A guide to the Publishing Assistant Apprenticeship


Having recently launched the Publishing Assistant Apprenticeship with the Publishers Association, it’s been great to see so many publishers of all sizes support this ground-breaking new initiative and take on an apprentice.

After speaking to a number of independent publishers, there seems to be misconceptions about apprentices and how they work in a smaller organisation.

An apprenticeship is effectively a supported entry-level role. The apprentice is employed by their company like any other employee, but with the additional benefit of outside training from an accredited training provider. This means that a lot of the training you would have to provide for any new starter is already covered, freeing up line managers to focus on the company and role-specific training that the apprentice requires.

The Publishing Assistant Apprenticeship is ideal for smaller independent publishers, because rather than focusing on one specific role it is a broad-based scheme covering the whole industry—from editorial to production to sales and marketing. This helps it fit with the needs of small publishers, where most employees are expected to turn their hand to multiple roles as needed. Any entry-level role in businesses with ten to 100 employees would be well suited to a Publishing Assistant Apprenticeship.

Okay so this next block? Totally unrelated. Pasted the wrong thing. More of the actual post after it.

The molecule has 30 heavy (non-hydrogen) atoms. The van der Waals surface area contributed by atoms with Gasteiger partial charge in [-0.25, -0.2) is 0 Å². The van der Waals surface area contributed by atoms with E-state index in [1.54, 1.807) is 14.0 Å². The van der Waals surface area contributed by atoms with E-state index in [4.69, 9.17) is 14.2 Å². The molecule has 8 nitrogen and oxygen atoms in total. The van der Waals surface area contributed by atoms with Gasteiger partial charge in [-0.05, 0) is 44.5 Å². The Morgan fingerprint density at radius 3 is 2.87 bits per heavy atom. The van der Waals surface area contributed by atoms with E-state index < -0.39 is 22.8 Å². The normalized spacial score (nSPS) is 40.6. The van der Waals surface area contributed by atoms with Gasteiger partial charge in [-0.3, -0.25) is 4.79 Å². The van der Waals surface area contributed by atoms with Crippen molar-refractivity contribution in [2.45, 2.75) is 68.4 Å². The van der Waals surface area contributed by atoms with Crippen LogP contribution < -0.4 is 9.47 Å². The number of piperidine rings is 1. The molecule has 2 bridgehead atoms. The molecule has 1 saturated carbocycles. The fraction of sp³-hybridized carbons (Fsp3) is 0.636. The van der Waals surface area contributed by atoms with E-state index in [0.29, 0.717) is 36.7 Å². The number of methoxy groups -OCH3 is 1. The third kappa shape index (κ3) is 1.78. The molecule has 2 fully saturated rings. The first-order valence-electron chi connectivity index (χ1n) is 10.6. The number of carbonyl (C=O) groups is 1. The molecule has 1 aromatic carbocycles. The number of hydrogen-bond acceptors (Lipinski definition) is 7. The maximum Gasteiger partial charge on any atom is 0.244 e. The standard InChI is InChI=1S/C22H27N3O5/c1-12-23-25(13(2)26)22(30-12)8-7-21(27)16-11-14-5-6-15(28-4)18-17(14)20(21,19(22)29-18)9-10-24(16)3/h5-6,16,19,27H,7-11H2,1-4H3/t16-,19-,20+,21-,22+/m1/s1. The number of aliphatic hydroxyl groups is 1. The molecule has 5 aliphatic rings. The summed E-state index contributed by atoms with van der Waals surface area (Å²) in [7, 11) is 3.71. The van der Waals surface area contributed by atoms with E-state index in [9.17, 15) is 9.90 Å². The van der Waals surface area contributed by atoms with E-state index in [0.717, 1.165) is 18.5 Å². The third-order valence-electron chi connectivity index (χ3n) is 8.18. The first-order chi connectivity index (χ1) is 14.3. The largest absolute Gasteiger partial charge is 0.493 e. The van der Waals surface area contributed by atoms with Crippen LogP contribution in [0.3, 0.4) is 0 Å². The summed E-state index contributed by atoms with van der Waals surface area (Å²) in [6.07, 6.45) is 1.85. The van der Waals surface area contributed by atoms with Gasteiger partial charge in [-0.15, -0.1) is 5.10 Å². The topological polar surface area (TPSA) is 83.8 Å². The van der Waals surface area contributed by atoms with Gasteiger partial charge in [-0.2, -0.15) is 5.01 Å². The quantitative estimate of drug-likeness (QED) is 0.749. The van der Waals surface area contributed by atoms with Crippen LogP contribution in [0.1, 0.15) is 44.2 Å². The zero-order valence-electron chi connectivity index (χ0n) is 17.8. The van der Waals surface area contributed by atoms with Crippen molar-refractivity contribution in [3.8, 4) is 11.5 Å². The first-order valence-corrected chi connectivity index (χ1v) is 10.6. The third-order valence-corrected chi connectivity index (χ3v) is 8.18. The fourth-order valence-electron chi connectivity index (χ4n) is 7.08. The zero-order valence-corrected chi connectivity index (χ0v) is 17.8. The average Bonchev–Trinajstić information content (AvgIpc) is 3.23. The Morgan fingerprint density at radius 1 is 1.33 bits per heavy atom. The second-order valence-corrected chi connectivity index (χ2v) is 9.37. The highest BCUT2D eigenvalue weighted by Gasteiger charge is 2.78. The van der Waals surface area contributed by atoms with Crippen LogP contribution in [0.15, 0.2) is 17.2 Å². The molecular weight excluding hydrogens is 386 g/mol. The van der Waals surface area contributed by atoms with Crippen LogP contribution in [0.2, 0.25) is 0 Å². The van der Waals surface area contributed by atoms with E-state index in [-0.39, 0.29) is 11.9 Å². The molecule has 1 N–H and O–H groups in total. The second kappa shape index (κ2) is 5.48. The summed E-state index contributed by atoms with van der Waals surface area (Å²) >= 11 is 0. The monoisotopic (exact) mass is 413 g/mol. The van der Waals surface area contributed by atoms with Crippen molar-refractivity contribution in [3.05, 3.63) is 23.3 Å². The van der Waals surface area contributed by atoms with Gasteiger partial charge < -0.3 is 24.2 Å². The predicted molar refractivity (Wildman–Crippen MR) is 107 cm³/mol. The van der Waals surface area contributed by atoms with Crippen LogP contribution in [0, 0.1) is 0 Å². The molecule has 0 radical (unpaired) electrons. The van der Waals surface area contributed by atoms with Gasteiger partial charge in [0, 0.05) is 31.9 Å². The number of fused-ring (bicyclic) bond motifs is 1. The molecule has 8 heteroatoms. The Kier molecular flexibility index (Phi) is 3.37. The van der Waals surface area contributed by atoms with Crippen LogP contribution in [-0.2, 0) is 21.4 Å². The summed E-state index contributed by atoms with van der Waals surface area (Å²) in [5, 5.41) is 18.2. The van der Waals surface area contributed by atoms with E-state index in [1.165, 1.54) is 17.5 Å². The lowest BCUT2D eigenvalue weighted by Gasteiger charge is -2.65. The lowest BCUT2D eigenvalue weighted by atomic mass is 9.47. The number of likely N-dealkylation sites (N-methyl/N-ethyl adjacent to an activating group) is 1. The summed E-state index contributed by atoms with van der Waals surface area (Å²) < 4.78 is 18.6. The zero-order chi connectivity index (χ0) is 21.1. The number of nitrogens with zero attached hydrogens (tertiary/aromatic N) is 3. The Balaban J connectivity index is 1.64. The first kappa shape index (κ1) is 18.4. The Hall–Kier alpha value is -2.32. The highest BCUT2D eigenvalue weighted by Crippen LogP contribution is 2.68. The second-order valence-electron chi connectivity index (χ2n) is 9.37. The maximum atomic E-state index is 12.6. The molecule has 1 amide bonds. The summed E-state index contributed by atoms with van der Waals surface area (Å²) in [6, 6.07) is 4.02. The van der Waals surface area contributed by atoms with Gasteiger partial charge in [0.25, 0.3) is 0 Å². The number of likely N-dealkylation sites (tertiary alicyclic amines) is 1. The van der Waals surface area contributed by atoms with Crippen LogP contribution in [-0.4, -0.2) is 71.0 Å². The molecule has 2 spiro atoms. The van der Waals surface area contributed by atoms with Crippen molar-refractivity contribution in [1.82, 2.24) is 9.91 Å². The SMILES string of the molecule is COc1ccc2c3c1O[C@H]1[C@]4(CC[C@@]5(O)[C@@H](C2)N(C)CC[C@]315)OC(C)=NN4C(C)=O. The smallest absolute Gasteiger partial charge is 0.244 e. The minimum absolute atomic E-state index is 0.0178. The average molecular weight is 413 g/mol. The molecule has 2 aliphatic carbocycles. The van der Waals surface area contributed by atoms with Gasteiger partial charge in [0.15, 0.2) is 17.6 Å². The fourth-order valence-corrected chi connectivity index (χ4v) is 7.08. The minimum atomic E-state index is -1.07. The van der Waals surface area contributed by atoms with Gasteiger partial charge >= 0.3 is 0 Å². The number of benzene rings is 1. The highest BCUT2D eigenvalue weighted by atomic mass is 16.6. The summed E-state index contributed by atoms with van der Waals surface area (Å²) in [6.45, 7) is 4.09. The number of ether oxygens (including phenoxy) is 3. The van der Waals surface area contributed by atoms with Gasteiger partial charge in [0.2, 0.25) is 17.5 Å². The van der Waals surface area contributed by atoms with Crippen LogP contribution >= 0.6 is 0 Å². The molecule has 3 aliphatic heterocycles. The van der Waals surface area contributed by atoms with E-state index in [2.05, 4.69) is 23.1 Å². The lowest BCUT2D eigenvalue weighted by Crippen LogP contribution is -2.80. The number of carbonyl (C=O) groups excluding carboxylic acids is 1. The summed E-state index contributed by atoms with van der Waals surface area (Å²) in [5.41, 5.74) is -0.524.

Apprentices bring a different perspective and unique approach to any business. They are open to any opportunity to learn and grow, and as such are prepared to turn their hands to anything. Here are a few FAQs about the Publishing Assistant Apprenticeship.

How much time will an apprentice take up?

No more than any other new starters—and in some ways significantly less. The majority of training that employers would need to deliver is covered by the apprenticeship provider. At the beginning you need to be prepared to give feedback often, but with the right candidate, once they are up and running, the additional support from the provider means that other than once-a-month review and coaching sessions, there is little extra time involved.

How long is the Programme?

The Publishing Assistant Apprenticeship consists of 12 months of teaching and an assessment period of up to three months.

What are the financial implications of taking on an apprentice?

You will be expected to pay apprentices a salary. In addition to this, you either fund the apprenticeship through a levy share or contribute £150 + VAT per month for 12 months. We already have a number of organisations interested in levy share, so please feel free to contact us if you would like to know more.

Does the 20% off-the-job training requirement mean they will be out of the office for a day a week?

Not at all. Publishing Assistant Apprentices would be out of the office for one or two days a month. The rest of the off-the-job training will be made up by working in the office of their employer, either online or in coaching sessions. Off-the-job training can be very flexible depending on workflows and the demands of the role.

What happens if it doesn’t work out?

Apprentices are employed on the same contract as your other employees. Probation periods and all standard employment laws apply.

Marcus Simmons is corporate partnerships manager at LDN Apprenticeships.For more information about the Publishing Assistant Apprenticeship and apprenticeships in general, click here or email Marcus Simmons.